The softer brushes are made for the more fluid media. A good quality watercolour synthetic like Cotman gives an excellent point, especially in the small to medium sizes. Where you don't need the colour carrying of sable, Cotman are a really good choice. However, within their own category, Cotman brushes are particularly superior as they are made with different thickness filaments. This gives them greater colour carrying capacity than an ordinary synthetic brush.

If you need a little more carrying capacity combined with the economy of synthetic look no further than Sceptre Gold II, which is a blend of sable and synthetic but at a price much closer to Cotman than sable alone. Also have a look at Cotman mops which are around the price of goat but have a much more controlled release of the colour.

The stiffer synthetic brushes are made for oil and acrylic painting. Their benefit in comparison to hog is that they do not become floppy in prolonged contact with water. This is particularly important in Artisan, as oil colour takes so long to dry, the brushes are in use so much more during the painting day. The polyester is boiled to encourage it to turn inwards and the cheaper price of an Artisan versus an Artists' Hog should not be taken to indicate an inferior brush.

There are lower priced synthetics around but these have not been designed specifically for each type of painting, price being the priority. They will therefore not be as easy to paint with and they will not last as long.

Synthetic brushes also ensure vegetarians have the painting products they need.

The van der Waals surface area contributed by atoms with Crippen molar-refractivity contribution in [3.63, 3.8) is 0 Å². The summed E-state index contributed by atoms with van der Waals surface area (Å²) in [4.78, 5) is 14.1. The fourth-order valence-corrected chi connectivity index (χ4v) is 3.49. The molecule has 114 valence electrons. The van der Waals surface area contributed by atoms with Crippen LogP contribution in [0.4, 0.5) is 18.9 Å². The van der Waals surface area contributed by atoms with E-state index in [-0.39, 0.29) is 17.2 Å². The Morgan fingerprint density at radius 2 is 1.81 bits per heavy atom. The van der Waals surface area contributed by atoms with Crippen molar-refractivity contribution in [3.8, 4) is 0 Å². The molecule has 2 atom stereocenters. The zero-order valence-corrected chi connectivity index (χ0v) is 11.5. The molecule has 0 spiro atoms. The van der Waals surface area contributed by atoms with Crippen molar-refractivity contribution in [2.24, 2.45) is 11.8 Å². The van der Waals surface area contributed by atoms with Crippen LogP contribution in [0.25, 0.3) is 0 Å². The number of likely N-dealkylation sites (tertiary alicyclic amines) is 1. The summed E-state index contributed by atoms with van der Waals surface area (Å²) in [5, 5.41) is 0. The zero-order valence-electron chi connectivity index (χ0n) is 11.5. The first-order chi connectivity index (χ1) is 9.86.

Tips on brush care

All brushes will last longer if they are looked after but if you've invested in artists' brushes - make them work for you!

  • Don't stand your brushes head down in the brush pot whilst working.
  • Keep acrylic brushes rinsed whilst working so they don't dry hard.
  • Don't use sable brushes to mix large quantities, use a cheaper brush for any hard work.
  • After wiping and rinsing colour from brushes, wash them in warm water and soap, you will be amazed how much colour rinses away.
  • This will help to maintain their shape for much longer.
  • Shape washed brushes, dry handles and stand them uppermost to dry in a brush pot.
  • When not using regularly, store sables and other natural hair brushes away with a moth repellent.
  • Restore any bent synthetic brushes by dipping in slightly cooled boiled water for a minute or so.
  • Restore any splayed or bent brushes by washing thoroughly and then shaping up with Gum Arabic. Leave to dry for a few days at least before rinsing and using.

And finally........
When I was starting this article, my 10 year old asked what I was writing about. I answered, ‘Mmm, I have to write about brushes, what's a good one and how to make sure you have the one you need'. ‘Oh', she said, ‘that will be easy, just buy Winsor & Newton'!

For more information please see the individual ranges within Brushes.

Written by Artist Emma Pearce